Victim sues CCSO for not protecting her family from killer

From left to right, the father and daughter of the victim, Richard and Melissity Hayes

By Sandra

CHARLESTON, S.C. (WCIV) -- Melissity Hayes lived in fear of her husband, Ronald for over a decade and their abusive relationship finally came to an end with the shooting death of her mother and a violent encounter in January 2011. Now, Hayes is suing the agency that was supposed to protect her and her family.

According to an affidavit, Melissity Hayes and Ronald David Ratliff had been in a relationship since 1990 with several visits from Charleston County Sheriff's deputies for reports of extreme domestic violence.

In September of 2010, the affidavit states that Ratliff had threatened Hayes with a butcher knife and was finally charged with criminal domestic violence of a high and aggravated nature. Court records also state that the CCSO knew Ratliff "had drug and alcohol problems and was suicidal. and that the Plaintiff (Hayes) and her family, including their children, were extremely fearful that Ratliff would cause harm to them."

The affidavit states Ratliff stayed in jail for 119 days but was released on Jan. 18, 2011, after pleading guilty for assault and battery and receiving a sentence of time served. Meanwhile, Hayes got a restraining order.

On the news of Ratliff's release, Melissity's parents came to stay with her. Just four days after his release, Ronald Ratliff was wanted by police again, this time for shooting and killing his mother-in-law.

The affidavit says Ratliff came into the house through an upstairs side door, went into a bedroom where Melissity's parents were watching TV and fatally shot her mother, Linda, twice. The affidavit claims Ratliff tried to shoot the father as well but his gun jammed so he ran off instead.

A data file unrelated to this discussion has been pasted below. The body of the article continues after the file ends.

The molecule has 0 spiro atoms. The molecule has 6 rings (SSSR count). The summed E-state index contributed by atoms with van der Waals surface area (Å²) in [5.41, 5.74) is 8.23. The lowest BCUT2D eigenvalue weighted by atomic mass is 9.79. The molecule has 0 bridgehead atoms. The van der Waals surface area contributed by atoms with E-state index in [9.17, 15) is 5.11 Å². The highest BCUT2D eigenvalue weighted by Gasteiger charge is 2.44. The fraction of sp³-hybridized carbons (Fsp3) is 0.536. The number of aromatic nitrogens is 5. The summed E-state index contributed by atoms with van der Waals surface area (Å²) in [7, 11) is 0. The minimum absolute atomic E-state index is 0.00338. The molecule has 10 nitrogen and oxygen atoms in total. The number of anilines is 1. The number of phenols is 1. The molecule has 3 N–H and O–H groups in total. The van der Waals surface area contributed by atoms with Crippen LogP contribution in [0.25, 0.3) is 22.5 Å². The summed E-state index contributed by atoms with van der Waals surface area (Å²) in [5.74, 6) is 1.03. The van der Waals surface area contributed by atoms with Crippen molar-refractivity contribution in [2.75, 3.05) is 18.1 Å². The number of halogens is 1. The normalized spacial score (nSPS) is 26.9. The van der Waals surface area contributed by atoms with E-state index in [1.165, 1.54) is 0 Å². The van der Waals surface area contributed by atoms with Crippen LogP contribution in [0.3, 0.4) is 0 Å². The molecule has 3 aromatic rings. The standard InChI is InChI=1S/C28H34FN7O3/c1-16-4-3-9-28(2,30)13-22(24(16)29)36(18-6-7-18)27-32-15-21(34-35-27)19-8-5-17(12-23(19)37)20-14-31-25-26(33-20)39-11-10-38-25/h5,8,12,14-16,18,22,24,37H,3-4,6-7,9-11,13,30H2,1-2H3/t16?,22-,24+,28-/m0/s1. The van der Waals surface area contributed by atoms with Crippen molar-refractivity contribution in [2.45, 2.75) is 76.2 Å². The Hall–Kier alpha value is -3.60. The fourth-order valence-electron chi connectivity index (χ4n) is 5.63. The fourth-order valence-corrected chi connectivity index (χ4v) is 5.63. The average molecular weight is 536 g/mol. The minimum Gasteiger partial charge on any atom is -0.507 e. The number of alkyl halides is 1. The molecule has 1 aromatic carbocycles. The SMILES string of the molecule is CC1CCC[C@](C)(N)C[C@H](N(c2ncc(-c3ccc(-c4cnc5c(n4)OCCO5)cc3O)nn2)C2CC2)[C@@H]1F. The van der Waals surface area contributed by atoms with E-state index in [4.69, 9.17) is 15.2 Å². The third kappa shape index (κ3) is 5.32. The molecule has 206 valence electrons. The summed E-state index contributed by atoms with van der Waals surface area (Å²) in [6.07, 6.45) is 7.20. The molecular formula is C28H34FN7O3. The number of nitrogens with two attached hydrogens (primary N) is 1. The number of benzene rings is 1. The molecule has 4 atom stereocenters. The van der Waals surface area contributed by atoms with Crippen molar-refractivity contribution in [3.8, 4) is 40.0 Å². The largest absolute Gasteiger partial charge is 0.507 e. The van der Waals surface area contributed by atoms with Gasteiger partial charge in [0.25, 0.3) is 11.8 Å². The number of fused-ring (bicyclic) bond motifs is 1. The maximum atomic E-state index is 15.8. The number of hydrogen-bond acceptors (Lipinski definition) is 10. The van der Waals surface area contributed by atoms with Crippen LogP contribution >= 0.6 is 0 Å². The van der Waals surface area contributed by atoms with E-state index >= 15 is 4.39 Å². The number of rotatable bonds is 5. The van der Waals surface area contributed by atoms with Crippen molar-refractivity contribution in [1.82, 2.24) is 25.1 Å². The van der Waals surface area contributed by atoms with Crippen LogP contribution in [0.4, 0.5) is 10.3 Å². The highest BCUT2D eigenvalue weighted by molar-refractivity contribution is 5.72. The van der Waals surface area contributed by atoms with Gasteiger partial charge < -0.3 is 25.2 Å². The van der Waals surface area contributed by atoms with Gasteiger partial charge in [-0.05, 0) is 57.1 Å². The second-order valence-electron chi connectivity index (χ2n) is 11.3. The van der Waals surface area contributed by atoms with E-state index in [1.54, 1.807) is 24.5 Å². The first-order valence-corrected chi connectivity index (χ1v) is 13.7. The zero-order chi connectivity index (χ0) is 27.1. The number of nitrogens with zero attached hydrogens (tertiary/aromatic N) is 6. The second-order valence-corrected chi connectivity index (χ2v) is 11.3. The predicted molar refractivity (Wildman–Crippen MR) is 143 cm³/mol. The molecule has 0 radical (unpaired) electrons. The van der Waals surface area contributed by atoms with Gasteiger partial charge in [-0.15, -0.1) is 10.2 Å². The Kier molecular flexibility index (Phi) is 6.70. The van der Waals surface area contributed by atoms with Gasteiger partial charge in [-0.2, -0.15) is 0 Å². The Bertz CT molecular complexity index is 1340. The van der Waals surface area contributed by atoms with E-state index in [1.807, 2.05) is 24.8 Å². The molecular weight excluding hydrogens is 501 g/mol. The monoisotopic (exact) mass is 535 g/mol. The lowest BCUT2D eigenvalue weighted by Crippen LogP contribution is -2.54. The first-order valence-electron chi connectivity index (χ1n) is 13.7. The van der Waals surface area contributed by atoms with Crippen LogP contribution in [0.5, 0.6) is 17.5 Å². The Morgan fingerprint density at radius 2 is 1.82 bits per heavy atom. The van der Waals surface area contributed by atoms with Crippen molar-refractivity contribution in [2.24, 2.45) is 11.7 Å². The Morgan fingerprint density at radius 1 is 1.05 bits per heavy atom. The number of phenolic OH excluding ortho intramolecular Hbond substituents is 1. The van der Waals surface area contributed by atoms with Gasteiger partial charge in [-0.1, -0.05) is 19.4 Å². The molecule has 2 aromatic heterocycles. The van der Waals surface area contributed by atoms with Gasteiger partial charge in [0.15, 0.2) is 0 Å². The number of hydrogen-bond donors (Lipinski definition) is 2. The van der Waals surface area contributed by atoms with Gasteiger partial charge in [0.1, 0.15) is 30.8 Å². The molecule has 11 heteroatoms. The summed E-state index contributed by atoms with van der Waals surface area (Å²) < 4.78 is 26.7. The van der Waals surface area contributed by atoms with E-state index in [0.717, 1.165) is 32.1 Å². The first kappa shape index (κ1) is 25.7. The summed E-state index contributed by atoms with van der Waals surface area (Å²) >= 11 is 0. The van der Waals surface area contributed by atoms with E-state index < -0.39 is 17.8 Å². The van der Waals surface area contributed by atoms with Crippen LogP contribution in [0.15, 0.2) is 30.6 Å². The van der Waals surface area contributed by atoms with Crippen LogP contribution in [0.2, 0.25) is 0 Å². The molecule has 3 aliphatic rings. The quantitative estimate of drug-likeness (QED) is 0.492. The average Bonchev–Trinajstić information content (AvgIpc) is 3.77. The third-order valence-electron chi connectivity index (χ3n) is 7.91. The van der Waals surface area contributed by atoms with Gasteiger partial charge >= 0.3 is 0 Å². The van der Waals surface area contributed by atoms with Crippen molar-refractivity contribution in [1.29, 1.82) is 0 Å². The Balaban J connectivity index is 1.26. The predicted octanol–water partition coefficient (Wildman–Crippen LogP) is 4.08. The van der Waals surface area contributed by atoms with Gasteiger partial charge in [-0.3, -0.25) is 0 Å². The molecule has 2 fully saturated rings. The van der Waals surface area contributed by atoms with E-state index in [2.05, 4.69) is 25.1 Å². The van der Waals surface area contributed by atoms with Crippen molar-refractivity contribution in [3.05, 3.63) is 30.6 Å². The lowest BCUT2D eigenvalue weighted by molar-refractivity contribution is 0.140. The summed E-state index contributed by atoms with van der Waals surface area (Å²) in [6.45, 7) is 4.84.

For three days Melissity Hayes and her family slept in hotels under Charleston County Sheriff's deputies' protective custody. Authorities believed Ratliff fled to Florida because he had family and friends in Pensacola.

On January 25, Melissity and her father returned to the home where Linda had been shot and killed. The affidavit says a CCSO patrol was put into place there and that same day Ratliff's van was found almost half-an-hour away on Sol Legare Road in Folly Beach. SWAT was called in and they slowly approached the van with their guns drawn. Ratliff was not inside.

Moments later, squad cars rushed up Sol Legare with their sirens whaling. Shots had been fired back at the Hayes' home on Debbenshire Drive.

Hayes was allowed to return to the house Tuesday afternoon to plan her mother's funeral, when Ratliff allegedly shot her through an air conditioning vent.

"The decision of whether or not we should have posted people there is one we will agonize over and give a lot of thought to," said Charleston County Sheriff Al Cannon.

The affidavit says Ratliff fired from the attic where he had been hiding for three days. Court records say the family was sitting at the kitchen table, watching news reports about Ratliff's van when he "fired two shots from the attic" striking Melissity in the neck, "one bullet lodged in her back, next to her spine, where it remains today."